Context: Mild cognitive impairment (MCI) is often a precursor to Alzheimer disease, but knowledge about factors that predict its development is limited.
Objective: To test the hypothesis that impaired odor identification is related to increased risk of incident MCI.
Design: Longitudinal cohort study.
Setting: Academic research.
Participants: Subjects were 589 community-dwelling older persons without cognitive impairment at study baseline, at which time odor identification was assessed using the 12-item Brief Smell Identification Test (mean +/- SD score, 9.3 +/- 1.9).
Main outcome measures: Incidence of MCI and rate of decline in cognitive function.
Results: During annual observation of up to 5 years, 177 subjects developed MCI. In a proportional hazards model adjusted for age, sex, and education, odor identification score predicted development of MCI (relative risk, 1.15; 95% confidence interval, 1.07-1.23), with risk increased by 50% in persons with below-average (score of 8 [25th percentile]) compared with above-average (score of 11 [75th percentile]) odor identification scores. Results were not substantially changed in subsequent analyses that controlled for level of cognitive function or disability, presence of stroke, or smoking status at baseline or that required MCI to persist for at least 1 year. Impaired odor identification was also associated with a lower level of global cognition at baseline and with more rapid decline in episodic memory, semantic memory, and perceptual speed.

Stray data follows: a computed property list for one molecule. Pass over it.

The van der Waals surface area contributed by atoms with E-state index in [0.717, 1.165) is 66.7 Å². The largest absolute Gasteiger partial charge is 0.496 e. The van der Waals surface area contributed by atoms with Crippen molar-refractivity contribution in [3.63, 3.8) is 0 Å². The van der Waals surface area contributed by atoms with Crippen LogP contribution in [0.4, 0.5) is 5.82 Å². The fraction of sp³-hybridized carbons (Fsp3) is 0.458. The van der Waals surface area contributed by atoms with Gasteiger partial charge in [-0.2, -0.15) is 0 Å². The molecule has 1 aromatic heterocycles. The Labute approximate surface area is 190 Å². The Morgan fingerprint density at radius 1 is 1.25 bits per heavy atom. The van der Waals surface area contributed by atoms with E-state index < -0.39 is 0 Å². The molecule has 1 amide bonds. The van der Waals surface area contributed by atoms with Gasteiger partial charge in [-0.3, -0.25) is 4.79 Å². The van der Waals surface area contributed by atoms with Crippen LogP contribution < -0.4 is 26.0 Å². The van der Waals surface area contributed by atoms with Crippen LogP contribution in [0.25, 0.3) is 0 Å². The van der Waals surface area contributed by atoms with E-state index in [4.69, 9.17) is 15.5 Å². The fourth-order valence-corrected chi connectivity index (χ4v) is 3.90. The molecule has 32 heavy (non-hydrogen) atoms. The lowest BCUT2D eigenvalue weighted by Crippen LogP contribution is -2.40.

Conclusion: Among older persons without manifest cognitive impairment, difficulty in identifying odors predicts subsequent development of MCI.